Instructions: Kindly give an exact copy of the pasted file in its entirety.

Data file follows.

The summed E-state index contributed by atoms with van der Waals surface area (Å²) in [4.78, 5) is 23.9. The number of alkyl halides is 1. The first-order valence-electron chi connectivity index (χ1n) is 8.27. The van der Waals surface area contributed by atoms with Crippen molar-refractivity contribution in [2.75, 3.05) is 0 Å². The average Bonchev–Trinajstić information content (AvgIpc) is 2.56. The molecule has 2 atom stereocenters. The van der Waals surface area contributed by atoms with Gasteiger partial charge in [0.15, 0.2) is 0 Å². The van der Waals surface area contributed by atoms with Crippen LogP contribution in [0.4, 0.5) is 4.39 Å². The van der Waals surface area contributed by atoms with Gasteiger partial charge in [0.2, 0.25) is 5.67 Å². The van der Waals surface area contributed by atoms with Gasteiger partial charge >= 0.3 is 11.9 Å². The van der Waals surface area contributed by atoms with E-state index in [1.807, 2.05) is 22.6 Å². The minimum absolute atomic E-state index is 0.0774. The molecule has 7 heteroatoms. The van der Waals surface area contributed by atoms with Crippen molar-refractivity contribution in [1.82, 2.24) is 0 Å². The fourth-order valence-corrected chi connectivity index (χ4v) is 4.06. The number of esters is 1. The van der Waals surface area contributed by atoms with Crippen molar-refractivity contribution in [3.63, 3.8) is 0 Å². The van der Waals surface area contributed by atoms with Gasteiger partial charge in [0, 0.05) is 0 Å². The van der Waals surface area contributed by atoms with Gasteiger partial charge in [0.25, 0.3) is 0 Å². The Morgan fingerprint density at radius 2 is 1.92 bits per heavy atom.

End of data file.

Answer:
The summed E-state index contributed by atoms with van der Waals surface area (Å²) in [4.78, 5) is 23.9. The number of alkyl halides is 1. The first-order valence-electron chi connectivity index (χ1n) is 8.27. The van der Waals surface area contributed by atoms with Crippen molar-refractivity contribution in [2.75, 3.05) is 0 Å². The average Bonchev–Trinajstić information content (AvgIpc) is 2.56. The molecule has 2 atom stereocenters. The van der Waals surface area contributed by atoms with Gasteiger partial charge in [0.15, 0.2) is 0 Å². The van der Waals surface area contributed by atoms with Crippen LogP contribution in [0.4, 0.5) is 4.39 Å². The van der Waals surface area contributed by atoms with Gasteiger partial charge in [0.2, 0.25) is 5.67 Å². The van der Waals surface area contributed by atoms with Gasteiger partial charge >= 0.3 is 11.9 Å². The van der Waals surface area contributed by atoms with E-state index in [1.807, 2.05) is 22.6 Å². The minimum absolute atomic E-state index is 0.0774. The molecule has 7 heteroatoms. The van der Waals surface area contributed by atoms with Crippen molar-refractivity contribution in [1.82, 2.24) is 0 Å². The fourth-order valence-corrected chi connectivity index (χ4v) is 4.06. The number of esters is 1. The van der Waals surface area contributed by atoms with Crippen molar-refractivity contribution in [3.63, 3.8) is 0 Å². The van der Waals surface area contributed by atoms with Gasteiger partial charge in [0, 0.05) is 0 Å². The van der Waals surface area contributed by atoms with Gasteiger partial charge in [0.25, 0.3) is 0 Å². The Morgan fingerprint density at radius 2 is 1.92 bits per heavy atom.